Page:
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School Speech Therapists

School Speech Therapists

Dona DeZube, Monster Finance Careers Expert

If you like teaching children but don’t want to manage an entire classroom, working as a school-based speech-language pathologist (SLP) might be a good career alternative.

Unlike classroom teachers, school SLPs typically work one-on-one or in small groups, helping children overcome communication or swallowing disorders. About half the country’s 96,000 SLPs work in schools, according to the US Bureau of Labor Statistics.

Demand for school-based SLPs is strong. This is fueled by the high proportion of SLPs approaching retirement, as well as increased survival rates for premature infants and more emphasis from schools on identifying and correcting children’s speech and language problems early.

“The most wonderful component of this job is the joy of seeing students achieve academically and socially,” explains Kathleen Whitmire, PhD, CCC-SLP, director of school services for the American Speech-Language-Hearing Association.

DeAnne Owre, MS, CCC-SLP, chair of the speech-language pathology department for the Woonsocket, Rhode Island, school system, agrees. “It’s wonderful helping students to communicate better and watching them benefit by being able to talk to a friend, a teacher, participate in a play or get a better grade.”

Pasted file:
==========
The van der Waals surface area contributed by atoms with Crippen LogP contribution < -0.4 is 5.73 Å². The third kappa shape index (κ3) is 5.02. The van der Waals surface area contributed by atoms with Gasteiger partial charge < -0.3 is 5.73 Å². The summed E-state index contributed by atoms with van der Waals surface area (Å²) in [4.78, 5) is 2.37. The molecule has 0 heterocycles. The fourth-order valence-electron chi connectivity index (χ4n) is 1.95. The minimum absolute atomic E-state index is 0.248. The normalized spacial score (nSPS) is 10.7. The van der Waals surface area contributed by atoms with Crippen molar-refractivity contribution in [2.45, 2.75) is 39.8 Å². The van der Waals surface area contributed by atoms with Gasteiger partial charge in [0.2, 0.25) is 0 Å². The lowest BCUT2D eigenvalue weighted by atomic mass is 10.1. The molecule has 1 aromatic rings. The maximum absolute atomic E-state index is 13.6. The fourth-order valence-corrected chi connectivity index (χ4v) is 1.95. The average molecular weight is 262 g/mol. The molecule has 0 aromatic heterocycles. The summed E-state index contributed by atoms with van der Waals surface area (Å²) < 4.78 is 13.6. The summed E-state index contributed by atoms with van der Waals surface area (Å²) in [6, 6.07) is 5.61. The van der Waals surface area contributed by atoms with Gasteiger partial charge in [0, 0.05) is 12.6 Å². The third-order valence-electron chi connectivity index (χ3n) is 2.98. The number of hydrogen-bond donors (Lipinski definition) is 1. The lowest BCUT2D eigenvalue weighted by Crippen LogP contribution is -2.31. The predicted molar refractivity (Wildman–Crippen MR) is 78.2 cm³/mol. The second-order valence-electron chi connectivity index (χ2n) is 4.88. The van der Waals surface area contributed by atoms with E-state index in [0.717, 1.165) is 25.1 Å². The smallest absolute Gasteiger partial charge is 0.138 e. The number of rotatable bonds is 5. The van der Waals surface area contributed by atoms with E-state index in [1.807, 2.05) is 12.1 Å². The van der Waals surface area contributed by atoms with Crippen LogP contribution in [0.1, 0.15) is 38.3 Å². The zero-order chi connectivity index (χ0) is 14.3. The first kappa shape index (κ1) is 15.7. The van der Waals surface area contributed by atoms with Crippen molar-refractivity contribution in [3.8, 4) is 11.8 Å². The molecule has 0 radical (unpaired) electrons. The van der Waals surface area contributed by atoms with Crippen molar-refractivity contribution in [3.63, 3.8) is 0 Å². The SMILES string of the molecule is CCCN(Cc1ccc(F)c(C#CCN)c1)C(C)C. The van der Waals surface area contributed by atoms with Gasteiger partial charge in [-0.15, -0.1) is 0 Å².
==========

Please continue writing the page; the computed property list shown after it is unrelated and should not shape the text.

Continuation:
One SLP’s Daily Routine

Owre splits her days between working with children and supervising other SLPs. “My average school day consists of half-hour sessions of speech and/or language therapy. I visit the classrooms and pull out small groups and work with them in my room. Once a week we have an evaluation team meeting (that includes the parents) where we discuss children and their needs and determine if they qualify for evaluations or services.”

Owre also diagnoses new patients, manages 16 SLPs, coordinates professional development, maintains adaptive equipment, oversees scheduling, observes SLPs in their settings and handles crises that arise. It may all sound exhausting, but she says, “I enjoy my job very much.”

Earning Potential

Many SLPs work during the school year and get summers off. While most won’t become millionaires, the median salary isn’t bad: $52,000 for those working a nine-month schedule through the school year and $57,000 for those working an 11- or 12-month schedule, according to ASHA data.

Educational and Licensing Requirements

The biggest challenges for SLPs include diagnosing and treating the great variety of communication disorders that affect children; filling out reams of required district, state and federal paperwork after each therapy session; and earning the graduate degree plus practicum required to work in most states.


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